Eddie Murphy has been open about how much he owes his career to Richard Pryor. He’s referenced it in his standup, he’s joked about it on talk shows, and fans of both comedians inevitably notice the similarities sooner or later. However, there’s a kind of impression that Eddie’s comedy, despite being self-proclaimed as “Raw“, was less political, less angry, less confessional, and more centered around celebrity impressions and observational humor, two types of comedy that often get sneered at.
He may have a legacy of homophobia and fat shaming in his routines to contend with, but we can’t deny the impact of Eddie Murphy on comedy and pop culture, and one of his most memorable moments comes from the one time he returned to Saturday Night Live to host it in 1984 after he left the cast a year earlier. It’s a sketch of seismic significance that seems divorced from SNL itself: no cast members from the time it was produced appear, and there’s a good chance you’ve seen it without knowing what show it first aired on. In tone, subject matter, and delivery, it feels like the ancestor to entire careers: the tone of Chappelle’s Show, Chris Rock, Hari Kondabolu and many others feel like they’ve sprung from this particular look at white privilege, one that’s almost chilling now.
Oh, in case you forgot, the sketch in question is called “White Like Me” (Pryor actually used this title himself when he appeared on SNL in it’s very first season, but that bit wasn’t nearly as developed as it is here so I think we can forgive the steal). It’s a parody of the famous 1961 book Black Like Me, in which a white journalist went undercover as a black man. Here, the tables are predictably turned, and you can guess what the joke will be long before it plays out. That means it’s largely up to Eddie to sell it, and that he does.
Having not seen this sketch in years, I was struck by the faux seriousness of the beginning. Eddie sets up the premise without smiling in an empty hallway before he heads into a makeup room to dramatic music. The first significant laugh from the audience doesn’t come until he tries on a mustache (over his actual mustache) and dismisses it as being “too Harry Reems-ish” before immersing himself in Dynasty and Hallmark Cards, and then we get the real first laugh, when Eddie rounds a corner in full white face, determined, alert, and, indeed, walking as if something were stuck up his butt.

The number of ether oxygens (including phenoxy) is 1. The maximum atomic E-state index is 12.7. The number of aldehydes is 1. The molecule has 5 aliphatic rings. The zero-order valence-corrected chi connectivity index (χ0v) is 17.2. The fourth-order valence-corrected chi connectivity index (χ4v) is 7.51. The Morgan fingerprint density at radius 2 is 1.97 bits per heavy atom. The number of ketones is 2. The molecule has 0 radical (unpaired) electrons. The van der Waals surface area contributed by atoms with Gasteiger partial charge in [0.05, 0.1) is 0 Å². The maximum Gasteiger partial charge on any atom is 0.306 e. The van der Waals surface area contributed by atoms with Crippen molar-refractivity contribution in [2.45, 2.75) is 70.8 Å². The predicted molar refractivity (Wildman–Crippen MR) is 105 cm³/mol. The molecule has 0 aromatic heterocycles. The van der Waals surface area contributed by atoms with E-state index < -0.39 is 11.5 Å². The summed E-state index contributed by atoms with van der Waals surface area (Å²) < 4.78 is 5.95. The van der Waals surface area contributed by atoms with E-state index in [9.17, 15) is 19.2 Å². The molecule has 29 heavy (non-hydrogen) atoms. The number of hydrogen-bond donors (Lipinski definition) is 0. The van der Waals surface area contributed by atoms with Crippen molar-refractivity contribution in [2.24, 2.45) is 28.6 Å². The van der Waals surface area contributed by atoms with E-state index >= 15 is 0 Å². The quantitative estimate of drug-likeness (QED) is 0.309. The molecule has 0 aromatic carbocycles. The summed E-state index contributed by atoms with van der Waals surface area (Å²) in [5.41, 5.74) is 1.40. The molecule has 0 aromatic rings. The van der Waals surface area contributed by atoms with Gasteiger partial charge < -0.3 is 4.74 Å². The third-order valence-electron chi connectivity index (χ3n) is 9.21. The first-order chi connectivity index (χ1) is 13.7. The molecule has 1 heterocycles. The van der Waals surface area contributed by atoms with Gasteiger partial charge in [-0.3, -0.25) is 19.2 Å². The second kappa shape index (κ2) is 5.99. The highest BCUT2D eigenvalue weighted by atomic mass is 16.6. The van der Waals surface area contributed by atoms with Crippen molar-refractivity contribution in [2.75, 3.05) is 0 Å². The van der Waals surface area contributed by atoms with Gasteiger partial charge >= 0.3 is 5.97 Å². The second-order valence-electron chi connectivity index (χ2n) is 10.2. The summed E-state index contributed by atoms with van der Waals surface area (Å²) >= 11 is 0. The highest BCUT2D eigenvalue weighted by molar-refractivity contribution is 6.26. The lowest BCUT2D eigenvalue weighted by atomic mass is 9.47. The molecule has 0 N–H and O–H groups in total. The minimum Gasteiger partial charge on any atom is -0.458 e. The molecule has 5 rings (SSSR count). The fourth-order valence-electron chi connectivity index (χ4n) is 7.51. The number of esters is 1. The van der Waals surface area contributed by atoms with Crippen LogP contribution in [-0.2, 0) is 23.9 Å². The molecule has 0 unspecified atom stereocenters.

Eddie’s odyssey begins in a small convenience store, where a white clerk informs him that he doesn’t need to pay for a newspaper and aggressively insists he just take it for free (“Slowly I began to realize that when white people are alone, they give things to each other for free”.). As I’ve already pointed out multiple times on this blog, absurdity played straight is a comedy gold mine, and Murphy reacts to this as if he’s made a major discovery.
His next encounter takes place on a bus, which transforms into a kind of speakeasy, as soon as the only other black person steps off, complete with a cocktail girl who sits on Eddie’s lap. The scene gets laughs but in 2018 there’s a palpable queasiness about it, with the strained smile on Murphy’s face playing as almost haunting. Throughout the sketch, he’s not indulging the kind of fast-talking we expect. Almost all of what he does in his white guise is simply react.
The bank scene completes the triptych, with Murphy going from merely being present for freebies and luxury to actually trying to take out a loan. The core of this sketch has centered around a classic “rule of three” structure and this one manages to twist things by introducing a black loan officer who can clearly tell that Murphy doesn’t qualify…only to be thwarted by an old white employee, who kicks him out and tells “Mr. White” he can have as much money as he wants. Once again, I’m convinced that there’s a twinge of wariness behind Murphy’s performance here, and in the way he fake-laughs while scooping up piles of cash. It’s probably stretching to call it quiet indignation but there’s a sense that he’s not going to forget this any time soon.
In fact, he tells us as much in the denouement, when he reveals that he’s sharing his stash of white makeup with his black friends (is that Eddie’s brother Charlie Murphy in the back?) and that the next “really super groovy white guy” or “great super keen white chick” you meet might be a person of color in disguise. It’s a grand statement on the absurdity of race: why do we put so much important on something that can be easily changed with the right concealer? The fact that Eddie himself would go on to actually play a white man under layers of makeup (among many other characters) in a major movie makes this seem like a showcase for how chameleonic he could be as a taste of things to come.
Many of the zillions of jokes hacky jokes in the comedy world about how boring and uptight white people are carry with them the subtext of a culturally barren class trapped in their own stifling privilege. The oft-mimicked “white voice” that Murphy uses here is another steal from Pryor but it serves a good purpose, since he’s supposed to be a man awkwardly playing a role. The fact that this is a filmed piece and apes the style of a documentary also helps with the faux-seriousness of the whole thing, particularly when it comes to the stirring soundtrack at the end.
This feels like a sketch that will always be relevant in some way or another, whatever the current discussion about race happens to center around. Considering I literally had a professor show this to a class I was in during college, it almost feels as important as an actual documentary. Not bad for five and a half minutes.
(Bonus: you can hear the editor of this sketch talk about his experience working on it here).